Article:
Balaji believes that behavioural change of the locals is the only way to sustain marine conservation. For close to a decade, his organisation (OMCAR) has been working with the local community to ingrain the importance of dugongs and seagrass through community workshops and awareness programmes for schools. “We help fishers with alternate livelihoods like livestock rearing (to prevent overfishing) and also involve them in our projects like seagrass restoration so as to give them a feeling of ownership towards the conservation efforts,” said Balaji.
Fisher K. Murugan (38) from Adaikathavan village, who helped restore seagrass in Palk Bay, is mindful of how the restored seagrass enabled breeding and increase of species like squid. “The tides also reduce in the presence of seagrass,” he tells Mongabay-India, hoping that the seagrass would protect the only future he knows.
WII on its part has reached out to coastal school students through its dugong scholarship programmes. Catering primarily to the children of fishermen, the programme introduces dugong and the need for marine conservation through a scholarship exam for class 9 and 11 students. This year, the programme covered 1500 students in Tamil Nadu who they hope will become ‘dugong ambassadors’ in their community. WII has also established a Dugong Volunteer Network on Whatsapp with more than 1000 fishermen (covering Gujarat, Tamil Nadu, and Andamans) who communicate through the messaging platform to help in both monitoring and rescuing dugongs.
For 40 years, Naguran from Keezhatottam has been fishing in the waters of Palk Bay. “Around 15 years ago, our area was filled with lush sea grass and we could find fishes breeding around it. But now, increasing storms have totally destroyed the seagrass and along with it, we have lost our fish. When we understood that dugong was important to protect what was left of the seagrass, as a community, we decided to release any dugongs that get caught in our nets.” He has since released two dugongs caught in the region. The WII motivates such fishermen with compensation for the net and an honorarium of Rs. 10,000 for releasing the dugong.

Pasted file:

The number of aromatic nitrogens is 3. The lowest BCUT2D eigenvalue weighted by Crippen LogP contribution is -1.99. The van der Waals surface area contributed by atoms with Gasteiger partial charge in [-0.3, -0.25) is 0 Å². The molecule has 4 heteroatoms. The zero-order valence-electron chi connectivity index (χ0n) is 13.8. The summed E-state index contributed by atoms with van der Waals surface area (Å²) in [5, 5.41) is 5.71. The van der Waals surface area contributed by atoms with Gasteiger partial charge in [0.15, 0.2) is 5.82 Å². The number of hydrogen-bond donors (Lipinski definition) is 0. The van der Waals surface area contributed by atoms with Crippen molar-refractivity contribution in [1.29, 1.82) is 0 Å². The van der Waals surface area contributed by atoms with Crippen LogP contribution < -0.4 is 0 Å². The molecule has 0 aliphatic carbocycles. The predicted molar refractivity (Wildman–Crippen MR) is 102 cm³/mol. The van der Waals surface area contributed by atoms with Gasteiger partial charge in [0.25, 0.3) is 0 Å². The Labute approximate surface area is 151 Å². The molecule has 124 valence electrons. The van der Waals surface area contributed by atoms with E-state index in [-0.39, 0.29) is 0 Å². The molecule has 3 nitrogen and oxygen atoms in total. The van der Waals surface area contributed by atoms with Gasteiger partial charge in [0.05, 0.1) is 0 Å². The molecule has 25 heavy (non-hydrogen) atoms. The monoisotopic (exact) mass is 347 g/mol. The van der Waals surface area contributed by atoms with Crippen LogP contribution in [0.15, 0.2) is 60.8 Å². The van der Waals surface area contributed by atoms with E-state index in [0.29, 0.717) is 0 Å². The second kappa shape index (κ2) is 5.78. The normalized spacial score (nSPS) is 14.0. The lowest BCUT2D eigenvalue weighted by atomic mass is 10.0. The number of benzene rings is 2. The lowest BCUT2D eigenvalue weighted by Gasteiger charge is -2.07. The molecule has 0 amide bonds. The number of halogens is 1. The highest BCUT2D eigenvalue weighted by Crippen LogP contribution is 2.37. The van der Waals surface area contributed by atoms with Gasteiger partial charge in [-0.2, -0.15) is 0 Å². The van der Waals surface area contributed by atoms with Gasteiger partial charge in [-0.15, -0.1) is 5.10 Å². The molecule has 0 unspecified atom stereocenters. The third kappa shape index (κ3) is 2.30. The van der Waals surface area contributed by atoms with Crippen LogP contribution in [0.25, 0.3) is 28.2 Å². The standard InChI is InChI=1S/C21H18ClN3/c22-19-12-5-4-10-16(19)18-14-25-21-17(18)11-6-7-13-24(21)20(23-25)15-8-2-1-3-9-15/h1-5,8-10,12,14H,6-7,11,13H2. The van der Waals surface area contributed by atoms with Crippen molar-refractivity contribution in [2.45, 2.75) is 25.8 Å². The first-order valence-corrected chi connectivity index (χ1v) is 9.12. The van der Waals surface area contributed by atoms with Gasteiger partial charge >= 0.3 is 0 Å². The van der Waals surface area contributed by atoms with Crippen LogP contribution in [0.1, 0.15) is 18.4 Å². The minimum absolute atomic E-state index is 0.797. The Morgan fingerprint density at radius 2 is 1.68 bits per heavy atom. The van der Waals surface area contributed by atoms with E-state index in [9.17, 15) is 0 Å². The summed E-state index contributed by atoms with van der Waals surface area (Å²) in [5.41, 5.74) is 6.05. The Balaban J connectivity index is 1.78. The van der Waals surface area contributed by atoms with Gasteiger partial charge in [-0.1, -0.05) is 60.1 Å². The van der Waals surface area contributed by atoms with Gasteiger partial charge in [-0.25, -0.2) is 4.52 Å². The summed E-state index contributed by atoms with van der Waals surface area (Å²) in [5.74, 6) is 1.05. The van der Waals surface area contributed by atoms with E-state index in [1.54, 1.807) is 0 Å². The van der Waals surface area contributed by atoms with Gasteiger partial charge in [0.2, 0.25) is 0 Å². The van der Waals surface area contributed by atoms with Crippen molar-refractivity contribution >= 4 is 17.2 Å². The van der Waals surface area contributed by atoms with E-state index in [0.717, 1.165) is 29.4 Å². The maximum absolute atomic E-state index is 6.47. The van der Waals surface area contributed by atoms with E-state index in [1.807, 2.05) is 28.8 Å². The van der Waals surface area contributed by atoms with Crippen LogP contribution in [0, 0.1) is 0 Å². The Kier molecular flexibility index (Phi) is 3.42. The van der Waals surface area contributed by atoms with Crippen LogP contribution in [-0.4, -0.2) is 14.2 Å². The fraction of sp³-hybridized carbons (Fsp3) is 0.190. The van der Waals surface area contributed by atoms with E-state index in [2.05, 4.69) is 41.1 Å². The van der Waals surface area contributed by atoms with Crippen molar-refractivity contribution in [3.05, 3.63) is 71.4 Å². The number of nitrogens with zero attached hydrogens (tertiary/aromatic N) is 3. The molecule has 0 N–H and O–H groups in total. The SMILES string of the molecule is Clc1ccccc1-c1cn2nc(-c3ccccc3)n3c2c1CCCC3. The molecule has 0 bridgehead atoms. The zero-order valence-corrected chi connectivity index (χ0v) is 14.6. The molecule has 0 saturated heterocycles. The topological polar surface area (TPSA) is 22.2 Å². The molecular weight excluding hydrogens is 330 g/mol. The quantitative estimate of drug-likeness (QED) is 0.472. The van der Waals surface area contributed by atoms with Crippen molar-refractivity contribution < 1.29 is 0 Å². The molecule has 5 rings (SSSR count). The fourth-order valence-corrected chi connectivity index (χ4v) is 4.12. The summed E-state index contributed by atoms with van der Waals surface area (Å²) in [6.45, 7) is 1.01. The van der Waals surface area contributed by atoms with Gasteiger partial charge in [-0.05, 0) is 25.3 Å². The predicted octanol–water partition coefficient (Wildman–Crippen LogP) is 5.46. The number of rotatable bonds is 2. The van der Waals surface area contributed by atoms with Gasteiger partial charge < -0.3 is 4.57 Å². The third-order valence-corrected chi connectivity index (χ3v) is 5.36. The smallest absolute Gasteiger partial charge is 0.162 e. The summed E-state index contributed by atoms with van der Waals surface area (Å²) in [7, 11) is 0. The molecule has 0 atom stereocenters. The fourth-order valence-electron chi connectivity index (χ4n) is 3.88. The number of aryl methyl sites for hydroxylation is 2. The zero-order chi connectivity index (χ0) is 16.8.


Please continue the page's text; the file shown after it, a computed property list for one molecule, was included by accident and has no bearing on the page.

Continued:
Madhu tells us that promoting the sea cows as the kadal thai (sea mother) who protects their livelihood, has appealed to the sentiments of fishers. Senthil (40) from Vadakupudukudi village in Tanjore district agrees, “I was not able to see the fishes my father used to bring home and there is much less (varieties) for my son now. I think it’s time for us to think about what we leave for the next generation and saving dugongs might be one step in that direction.” So far, nine dugongs have been successfully rescued and released with the help of fishermen in Palk Bay.
The way forward
To further dugong and seagrass conservation, Sivakumar of WII proposes that the Coastal Regulation Zone should prohibit the trawler fishing within the territorial water i.e. 12 nautical miles from the coast be left exclusively for traditional fishermen. He also hopes that India’s first marine conservation reserve would materialise in Palk Bay in the near future. Madhu adds that making dugong a part of the school curriculum could do much for its conservation; And let’s hope the next generation gets to see the dugongs not merely in those books.
Banner image: A dugong near Marsa Alam, Egypt. Photo by Julien Willem/Wikimedia Commons.